If the US-led West does not close the loop, again, then for sure they will face these militants, again, elsewhere in the world!


The author is a retired Brigadier and a former Defence Attaché to Australia and New Zealand.


The US Treats Pakistan Like An Occupied Country

By: Eric Margolis

WASHINGTON – I was visiting Pakistan’s ambassador to the United States when the phone on his desk rang.

“The hot line,” he said. “Sorry I have to take this call.”

As he listened, his face grew darker and darker. Finally, he banged down the phone and exploded: “Another US drone attack that killed a score of our people. We were never warned the attack was coming. We are supposed to be US allies!”

This strongly pro-American ambassador was wrong. While the US hails Pakistan as a key non-NATO ally, the US treats it like a militarily occupied country. The government in Islamabad is left to observe increasing drone attacks and CIA ground operation with deepening embarrassment and helplessness.

Average Pakistanis have no doubt about what’s happening. Most believe their nation was more or less occupied by the US after the 2001 attacks on the US.

The Pakistani leader who allowed this to happen, Gen. Pervez Musharraf, has admitted that the US put a gun to his head and demanded he allow the US to use Pakistan’s army, air bases, ports, intelligence service, logistics, and air space – or face war. Musharraf quickly caved in to the US ultimatum, something a tough predecessor, Gen. Zia ul-Haq, would have surely rejected.

As US drone attacks intensify in Pakistan’s tribal belt and inside Afghanistan, the government of President Asif Ali Zardari, which was engineered into power by Washington and sustained by US dollars, keeps imploring the US to halt the attacks that are enraging Pakistanis. Senior Pakistani diplomats have been warning that the drone strikes that have so far killed 2,500-3,000, mostly civilians, are fuelling extremist groups in Pakistan and humiliating its armed forces.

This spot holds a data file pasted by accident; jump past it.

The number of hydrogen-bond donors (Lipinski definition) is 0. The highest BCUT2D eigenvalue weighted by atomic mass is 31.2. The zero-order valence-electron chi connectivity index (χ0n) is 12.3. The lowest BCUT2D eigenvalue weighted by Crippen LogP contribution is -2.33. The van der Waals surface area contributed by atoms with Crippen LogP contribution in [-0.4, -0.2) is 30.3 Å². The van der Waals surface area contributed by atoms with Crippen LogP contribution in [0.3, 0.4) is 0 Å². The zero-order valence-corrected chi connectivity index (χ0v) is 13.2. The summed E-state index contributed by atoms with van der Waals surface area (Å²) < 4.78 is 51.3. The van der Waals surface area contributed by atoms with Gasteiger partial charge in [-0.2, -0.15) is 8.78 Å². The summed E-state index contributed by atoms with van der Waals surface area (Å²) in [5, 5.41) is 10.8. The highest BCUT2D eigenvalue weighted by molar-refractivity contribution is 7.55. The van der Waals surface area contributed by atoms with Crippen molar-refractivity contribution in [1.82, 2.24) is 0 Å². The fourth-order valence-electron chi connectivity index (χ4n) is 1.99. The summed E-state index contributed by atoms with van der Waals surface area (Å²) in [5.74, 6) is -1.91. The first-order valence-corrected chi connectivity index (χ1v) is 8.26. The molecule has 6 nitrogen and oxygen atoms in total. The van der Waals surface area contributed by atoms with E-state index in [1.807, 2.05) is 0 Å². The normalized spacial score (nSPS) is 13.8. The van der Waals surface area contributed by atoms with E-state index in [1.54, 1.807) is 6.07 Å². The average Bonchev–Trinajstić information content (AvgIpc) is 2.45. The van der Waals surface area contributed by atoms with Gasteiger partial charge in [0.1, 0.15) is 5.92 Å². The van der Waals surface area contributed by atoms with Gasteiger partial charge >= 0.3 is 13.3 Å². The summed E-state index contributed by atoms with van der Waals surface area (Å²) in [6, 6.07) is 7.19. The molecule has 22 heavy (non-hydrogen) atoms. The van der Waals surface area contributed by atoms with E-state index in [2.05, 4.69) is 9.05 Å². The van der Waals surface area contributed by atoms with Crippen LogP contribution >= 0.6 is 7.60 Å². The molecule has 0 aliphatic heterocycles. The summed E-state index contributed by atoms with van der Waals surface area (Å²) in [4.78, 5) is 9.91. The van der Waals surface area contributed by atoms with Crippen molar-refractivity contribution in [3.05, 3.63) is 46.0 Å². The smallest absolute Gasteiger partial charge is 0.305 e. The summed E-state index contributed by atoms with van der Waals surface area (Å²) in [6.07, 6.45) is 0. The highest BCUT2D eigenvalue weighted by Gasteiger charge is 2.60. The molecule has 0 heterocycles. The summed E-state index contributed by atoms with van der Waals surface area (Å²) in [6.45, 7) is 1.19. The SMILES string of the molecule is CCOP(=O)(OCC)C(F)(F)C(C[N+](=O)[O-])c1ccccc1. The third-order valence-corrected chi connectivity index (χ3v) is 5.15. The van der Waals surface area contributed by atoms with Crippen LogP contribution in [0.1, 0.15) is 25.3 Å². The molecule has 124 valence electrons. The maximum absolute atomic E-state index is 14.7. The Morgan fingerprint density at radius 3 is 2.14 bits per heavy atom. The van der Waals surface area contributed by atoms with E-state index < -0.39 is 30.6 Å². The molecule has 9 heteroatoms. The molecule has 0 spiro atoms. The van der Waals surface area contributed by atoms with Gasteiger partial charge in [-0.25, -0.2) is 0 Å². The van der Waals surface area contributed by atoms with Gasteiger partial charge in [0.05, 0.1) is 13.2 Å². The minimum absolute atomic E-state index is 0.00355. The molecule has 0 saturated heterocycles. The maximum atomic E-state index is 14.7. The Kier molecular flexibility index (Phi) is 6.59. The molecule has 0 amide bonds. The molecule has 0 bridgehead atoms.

No one in Washington is listening. Islamabad’s attempted to show some independence by halting US-NATO truck convoys from Karachi to Afghanistan for seven months after a deadly US air attack last November that killed 25 Pakistani soldiers.

But the blockade was recently lifted after $1 billion of American aid to Islamabad was unfrozen. The dollars are flowing again – many of them right back out into Swiss, Dubai or Singapore bank accounts.

Anti-American feelings in Pakistan have been soaring. Some polls show over 90% of respondents expressing hatred or anger against the US. These public sentiments have been worsened by more loose talk by Republicans in Washington about seizing Pakistan’s nuclear weapons, making Pakistan’s province of Baluchistan a separate state, or putting Pakistan on America’s terrorist list.

There are even rumbles from the far right and pro-Israel neocons about attacking Pakistan. America’s failing war in Afghanistan is being blamed on the Pakistan-backed Haqqani group which is also ironical since during my days in Afghanistan in the 1980’s, Haqqani was a favorite of CIA.

Washington’s not so discreet threats of punishment have abated for the moment thanks to the mess in Syria and rising threat of war against Iran. But Pakistan remains a potent generator for anti-American jihadist sentiment, and for rising anti-Muslim sentiment in America.

Ironically, the US went to war in Afghanistan to supposedly punish anti-American groups, yet now ends up creating ten times more enemies in Pakistan.

Meanwhile, the truck craziness has reared its head again. Supply trucks for US and NATO forces are backed up at Pakistani border crossing points because supposedly because of security threats.

Trucking supplies into northern Afghanistan via the Black Sea, Russia, and Central Asia has been costing the US $100 million monthly at a time when 44 million Americans live below the poverty level. Flying supplies and munitions from the US to Afghanistan costs ten times more than ground transport.

On top of this, Taliban and its allies are annoyed that the truck convoys have stopped. Why? Because they were being paid off millions more of baksheesh by the US to let the convoys pass.

Talks this past week in Washington between CIA chief David Petraeus and Pakistan’s new intelligence director, Lt. Gen. Zahir ul-Islam were said to be cordial but not 6discernably productive. Nor were talks between top Pakistani and US generals. Diplomats seem to have dropped out of the picture.
Note:The article appeared on writer’s blog under the title,”Drone Attacks Generate Enemies for US”